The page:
I’m currently in the process of implementing it. But it’s about a three-year project, so it’s going to take time. What we learned during the third workshop was to focus on the informal network as well as the formal network. One morning, for example, I was sitting in class thinking about the two projects that I’m doing. One of them is zooming along, and the other is slowly proceeding one step at a time. I was able to see what the difference is in terms of how one is like a contained project—something that I’ve done before and am familiar with, whereas this other project has a lot of moving parts to it. One woman in class was talking about implementing a change that is divergent. Because it differs from what you’ve done in the past, you need different kinds of processes to manage the change. So I’ll be able to take that back and think about how I can include that concept in my implementation.
Becoming part of this program really tested my prejudices. I grew up in the developing world, but over time had become part of the North American way of thinking. When I came to the SQIL program, I was interacting with people from the African continent, especially the less developed part of Africa, and with people from the UAE where the country is rich, but the infrastructure is still developing. How they’re addressing these problems was really eye-opening for me.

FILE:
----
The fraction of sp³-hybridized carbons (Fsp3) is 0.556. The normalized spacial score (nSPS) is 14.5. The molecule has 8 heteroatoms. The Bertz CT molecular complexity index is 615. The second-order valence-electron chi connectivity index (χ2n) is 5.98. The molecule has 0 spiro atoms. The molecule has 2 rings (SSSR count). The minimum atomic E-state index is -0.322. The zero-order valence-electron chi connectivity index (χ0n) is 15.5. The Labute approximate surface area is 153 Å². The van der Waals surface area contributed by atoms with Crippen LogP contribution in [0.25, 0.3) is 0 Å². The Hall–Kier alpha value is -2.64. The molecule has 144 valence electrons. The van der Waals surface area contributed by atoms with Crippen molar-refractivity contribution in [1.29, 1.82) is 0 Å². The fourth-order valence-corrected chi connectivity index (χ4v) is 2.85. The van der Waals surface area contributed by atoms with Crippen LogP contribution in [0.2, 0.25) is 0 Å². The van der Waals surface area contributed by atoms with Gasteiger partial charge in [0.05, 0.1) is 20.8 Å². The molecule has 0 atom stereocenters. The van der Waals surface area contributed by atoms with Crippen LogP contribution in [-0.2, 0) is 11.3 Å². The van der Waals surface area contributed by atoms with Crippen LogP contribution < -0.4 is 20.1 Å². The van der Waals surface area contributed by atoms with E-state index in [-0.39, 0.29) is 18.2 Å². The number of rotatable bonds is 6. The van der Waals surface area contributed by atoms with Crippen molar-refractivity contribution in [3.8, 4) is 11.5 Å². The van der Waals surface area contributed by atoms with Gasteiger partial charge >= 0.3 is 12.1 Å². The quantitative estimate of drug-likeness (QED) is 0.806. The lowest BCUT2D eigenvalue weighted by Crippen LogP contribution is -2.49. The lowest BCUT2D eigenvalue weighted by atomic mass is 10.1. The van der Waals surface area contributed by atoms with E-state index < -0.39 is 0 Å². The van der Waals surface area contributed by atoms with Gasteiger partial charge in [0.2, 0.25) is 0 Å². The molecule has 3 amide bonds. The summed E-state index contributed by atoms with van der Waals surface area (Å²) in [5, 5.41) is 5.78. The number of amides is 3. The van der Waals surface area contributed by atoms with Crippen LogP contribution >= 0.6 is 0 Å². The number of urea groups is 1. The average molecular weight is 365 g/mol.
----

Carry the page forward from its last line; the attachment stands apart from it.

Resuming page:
During one of our projects, we were talking about developing an application. One of my team members said, “No, you can’t do that in the UAE,” and he gave us the cultural context. I lived my life like that 20 years ago, but when I became part of the developed world I forgot it. I think that’s where the true global perspective that this program has given me comes from. Right now, through my work, I’m developing and implementing a new quality framework, and I have applied a lot of the concepts and ideas from what I learned during SQIL. So in terms of career impact, I’m in the same job, but I'm much better prepared to face its challenges.
Nisha Walibhai, RN, is a registered nurse with expertise in strategic quality improvement and patient experience who has worked in quality management for more than 15 years. She currently works at Critical Care Services Ontario as a senior manager, and leads the provincial system quality and patient experience improvement portfolio.